Metro Manila · Flying to another Megacity
As Manila is the capital of an ocean-locked country, the only way to get to other Megacities is via airplane. This is often much cheaper and easier than you might think. Regard your stay in Metro Manila as a base-camp for exploring other Megacities and Global Cities in Southeast Asia!
Flight routes exist between Ninoy Aquino International Aiport and almost all big cities in the region, with several flights per day, seven days a week. Start looking for flights early and you can easily find promos starting as low as 3000 pesos for round-trip tickets to Kuala Lumpur, Hong Kong, and other places.
If you are only in the Philippines on a toursist visa and you leave for another Megacity for a couple of days, make sure you bring your return ticket to your home country with you. Even though you will get a free 30-day VISA on arrival in Manila, they will not let you leave your current Megacity if you cannot show proof that you are either a resident alien in the Philippines or have a return ticket back to your home country for some point in the future.
South Korea's capital is a bustling Megacity of 10 million people, with a metropolitan area of more than 25 million. However, crowdedness, noise and traffic are not as bad as in many other cities, thanks to an excellent transport infrastructure and a high number of recreational areas and quiet temples. Korea and the Philippines have strong ties, with many Koreans coming to the Philippines to study English, work, or enjoy the beaches. 90,000 Koreans live in the Philippines, and 45,000 Filipinos live in South Korea, and there are many flight connections between Seoul and Manila.
Jakarta is well-known for batik design clothes and being the hub connecting Megacitizens on their travels to Bali or places of cultural heritage such as Jogjakarta. The country in general is famous for their (spicy) delicious cuisine, clothes and beautiful beaches. Jakarta itself though is, as many other Megacities, a vast area of traffic jams, air pollution and an international crowd. The Megacity is home to the ASEAN Secretariat.
Hong Kong is one of the top weekend get-away destinations for a lot of Megacitizens in the Philippines. This city of eight million people is a mere two-hour flight away and its efficient public transportation system leaves everyone in awe.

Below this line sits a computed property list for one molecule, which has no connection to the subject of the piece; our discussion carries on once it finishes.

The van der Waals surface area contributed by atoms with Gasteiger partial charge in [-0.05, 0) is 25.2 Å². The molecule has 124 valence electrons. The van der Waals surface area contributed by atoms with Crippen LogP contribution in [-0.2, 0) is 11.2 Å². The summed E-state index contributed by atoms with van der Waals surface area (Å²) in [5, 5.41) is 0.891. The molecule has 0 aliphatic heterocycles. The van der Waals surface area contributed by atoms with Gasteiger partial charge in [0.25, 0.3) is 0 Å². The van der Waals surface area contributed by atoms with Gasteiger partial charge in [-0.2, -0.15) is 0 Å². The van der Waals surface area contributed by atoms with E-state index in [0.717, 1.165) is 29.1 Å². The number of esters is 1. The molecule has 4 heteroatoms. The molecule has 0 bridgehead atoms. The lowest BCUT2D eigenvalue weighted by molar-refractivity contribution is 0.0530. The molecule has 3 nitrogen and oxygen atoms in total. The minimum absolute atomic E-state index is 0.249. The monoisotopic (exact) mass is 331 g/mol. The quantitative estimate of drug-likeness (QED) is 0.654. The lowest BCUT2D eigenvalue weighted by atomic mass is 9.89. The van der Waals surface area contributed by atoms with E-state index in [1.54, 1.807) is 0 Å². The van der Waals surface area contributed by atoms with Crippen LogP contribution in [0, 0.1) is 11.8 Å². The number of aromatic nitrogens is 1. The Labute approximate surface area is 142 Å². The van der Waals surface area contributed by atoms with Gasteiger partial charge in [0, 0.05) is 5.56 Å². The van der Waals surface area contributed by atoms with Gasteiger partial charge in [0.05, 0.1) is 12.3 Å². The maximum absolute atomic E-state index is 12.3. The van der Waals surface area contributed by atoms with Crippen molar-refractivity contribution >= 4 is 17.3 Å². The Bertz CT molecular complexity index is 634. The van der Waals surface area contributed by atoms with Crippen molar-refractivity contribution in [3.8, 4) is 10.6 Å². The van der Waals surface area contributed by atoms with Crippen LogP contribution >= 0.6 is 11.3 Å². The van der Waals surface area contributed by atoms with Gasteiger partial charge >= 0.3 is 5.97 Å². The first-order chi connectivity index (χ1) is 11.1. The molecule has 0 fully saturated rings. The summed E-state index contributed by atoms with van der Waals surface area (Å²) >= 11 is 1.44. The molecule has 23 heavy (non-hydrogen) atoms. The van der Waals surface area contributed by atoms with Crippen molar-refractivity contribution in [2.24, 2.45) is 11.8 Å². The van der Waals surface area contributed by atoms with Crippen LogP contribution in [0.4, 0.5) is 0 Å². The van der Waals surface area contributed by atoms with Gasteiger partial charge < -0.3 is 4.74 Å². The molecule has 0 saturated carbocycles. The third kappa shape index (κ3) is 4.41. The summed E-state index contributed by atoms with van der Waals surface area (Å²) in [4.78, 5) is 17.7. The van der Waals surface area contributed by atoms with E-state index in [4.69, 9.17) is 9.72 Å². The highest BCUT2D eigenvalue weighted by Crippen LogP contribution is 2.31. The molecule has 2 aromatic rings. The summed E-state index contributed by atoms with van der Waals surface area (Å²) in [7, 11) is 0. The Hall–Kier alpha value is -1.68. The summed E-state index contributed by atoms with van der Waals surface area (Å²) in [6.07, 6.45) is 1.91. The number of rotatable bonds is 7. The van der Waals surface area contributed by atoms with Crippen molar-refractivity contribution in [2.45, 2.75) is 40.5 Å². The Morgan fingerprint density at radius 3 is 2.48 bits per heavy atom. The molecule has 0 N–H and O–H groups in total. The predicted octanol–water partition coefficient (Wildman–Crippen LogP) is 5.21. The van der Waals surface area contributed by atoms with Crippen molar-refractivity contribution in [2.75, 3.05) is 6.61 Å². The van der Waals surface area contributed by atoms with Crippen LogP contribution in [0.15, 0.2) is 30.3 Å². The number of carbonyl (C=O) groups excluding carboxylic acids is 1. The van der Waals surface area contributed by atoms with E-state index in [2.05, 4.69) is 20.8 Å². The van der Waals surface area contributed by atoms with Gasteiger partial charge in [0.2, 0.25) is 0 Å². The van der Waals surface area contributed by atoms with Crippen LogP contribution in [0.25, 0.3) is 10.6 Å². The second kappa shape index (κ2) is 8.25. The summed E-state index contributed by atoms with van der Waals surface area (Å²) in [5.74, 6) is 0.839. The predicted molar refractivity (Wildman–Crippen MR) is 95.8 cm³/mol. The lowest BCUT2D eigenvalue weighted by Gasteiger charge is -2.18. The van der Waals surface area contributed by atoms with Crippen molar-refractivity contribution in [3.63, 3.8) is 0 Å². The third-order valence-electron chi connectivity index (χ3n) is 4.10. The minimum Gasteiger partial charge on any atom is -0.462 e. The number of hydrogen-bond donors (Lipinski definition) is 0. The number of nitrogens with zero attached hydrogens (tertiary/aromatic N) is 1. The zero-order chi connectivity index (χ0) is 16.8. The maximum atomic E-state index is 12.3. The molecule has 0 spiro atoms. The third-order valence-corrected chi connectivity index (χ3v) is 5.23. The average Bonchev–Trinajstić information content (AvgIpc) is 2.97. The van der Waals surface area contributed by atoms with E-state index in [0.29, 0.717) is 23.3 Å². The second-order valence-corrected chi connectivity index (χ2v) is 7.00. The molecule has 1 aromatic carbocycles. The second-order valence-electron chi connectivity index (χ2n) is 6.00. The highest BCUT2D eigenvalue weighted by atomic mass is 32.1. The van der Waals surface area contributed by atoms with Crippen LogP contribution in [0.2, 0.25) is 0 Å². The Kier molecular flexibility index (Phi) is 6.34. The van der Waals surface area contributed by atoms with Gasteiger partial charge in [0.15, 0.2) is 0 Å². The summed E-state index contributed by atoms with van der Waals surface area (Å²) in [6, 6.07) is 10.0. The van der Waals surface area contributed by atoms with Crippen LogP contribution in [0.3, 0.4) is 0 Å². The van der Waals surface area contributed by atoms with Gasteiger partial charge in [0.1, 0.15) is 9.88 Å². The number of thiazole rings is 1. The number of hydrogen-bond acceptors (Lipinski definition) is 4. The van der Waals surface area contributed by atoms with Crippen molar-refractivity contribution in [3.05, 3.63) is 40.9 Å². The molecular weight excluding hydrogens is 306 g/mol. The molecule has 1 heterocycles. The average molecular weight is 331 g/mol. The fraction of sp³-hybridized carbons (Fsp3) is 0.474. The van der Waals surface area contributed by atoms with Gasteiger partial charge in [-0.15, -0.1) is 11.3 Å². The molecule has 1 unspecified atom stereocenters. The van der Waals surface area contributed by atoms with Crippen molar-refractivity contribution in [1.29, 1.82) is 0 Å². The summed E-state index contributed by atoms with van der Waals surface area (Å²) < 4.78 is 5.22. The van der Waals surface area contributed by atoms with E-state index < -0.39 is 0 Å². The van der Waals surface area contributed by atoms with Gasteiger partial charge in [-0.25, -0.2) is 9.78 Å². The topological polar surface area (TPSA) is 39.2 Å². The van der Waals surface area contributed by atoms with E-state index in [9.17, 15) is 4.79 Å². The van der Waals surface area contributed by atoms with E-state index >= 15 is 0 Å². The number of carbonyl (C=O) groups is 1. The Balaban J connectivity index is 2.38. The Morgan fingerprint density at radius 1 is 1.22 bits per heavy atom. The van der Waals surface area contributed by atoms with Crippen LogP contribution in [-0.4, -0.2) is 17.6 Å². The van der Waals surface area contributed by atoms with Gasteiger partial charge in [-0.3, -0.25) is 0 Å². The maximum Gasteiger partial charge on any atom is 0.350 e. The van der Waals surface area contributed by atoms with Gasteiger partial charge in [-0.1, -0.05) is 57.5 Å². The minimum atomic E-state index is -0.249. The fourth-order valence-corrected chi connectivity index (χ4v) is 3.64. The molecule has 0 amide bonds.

A lot of Megacitizens travel from Manila to Bangkok and back. Bangkok is well-known and well-established as a prime tourist destination in Southeast Asia and as a hub to Thailand's beautiful beaches.The city itself is host to several national and regional headquarters of international organizations and companies. The nightlife, shopping malls and close proximity to Pattaya complete the list of reasons that might make you want to leave Manila for Bangkok.
The Kansai Airport serves the three cities Kyoto, Osaka and Kobe, which together form the Keihanshin Metropolitan Region with nearly 20 million people. The airport is the door to Japan for visitors from the Philippines, but most tourists will go straight to Kyoto: with dozens of temples, palaces and shrines, 14 of them declared as World Heritage Sites, the country´s former capital is a treasure box of Japanese culture and history.
The island nation of Taiwan - also known as the Republic of China - is the Philippines' nearest neighbor in the north. Its capital Taipei offers guests fascinating temples and museums, delicious food at the nightmarkets, and an uplifting visit of Taipei 101, one of the tallest buildings in the world.
Singapore is interesting for various reasons. First, it's a city state in Southeast Asia. Second, it is the most developed region in Southeast Asia. Third, it is a hub for travellers across Southeast Asia. Not being a Megacity, Singapore has clean air and streets. Traffic rules are (most of the time) followed and everything looks and feels neat. So even if you don't have any business in Singapore you mind end up spending a day or two there as part of an extended overlay between two connecting flights - voluntarily.
One of the most inexpensive journeys out of the Philippines via airplane is to travel to the global city Kuala Lumpur. With a population of about 5.6 million and its southern location in East Asia, ‘KL’ is a cosmopolitan melting pot of cultures, religions and foods. The city with the two identical towers, namely the Petronas Twin Towers, is definitely worth a weekend-trip. KL has evolved from a British Colony Capital into one of Asia’s richest global cities today. The city is young, vibrant and enjoys a wide variety in music, art and events.
The Ninoy Aquino International Airport (NAIA) is the country’s major airport. It serves as the hub for the Philippines’ flag carriers. Also known as the Manila International Airport, NAIA is the point of entry for most international visitors of the Philippines as well as returning Overseas Filipino Workers from all continents.
Until quite recently there were no direct flights at all between the Philippines and Europe, due to airline bans, taxes, and economic reasons. Now the EU has finally lifted its 2010 airspace ban on all Philippine carriers. Philippine Airlines had already been removed from the blacklist in 2013, followed by Cebu Pacific in 2014.
Clark is a rapidly growing airport, located roughly 80 kilometers north of Metro Manila. You can get some cheap flights from CRK, but you should think twice if it is really worth the hassle.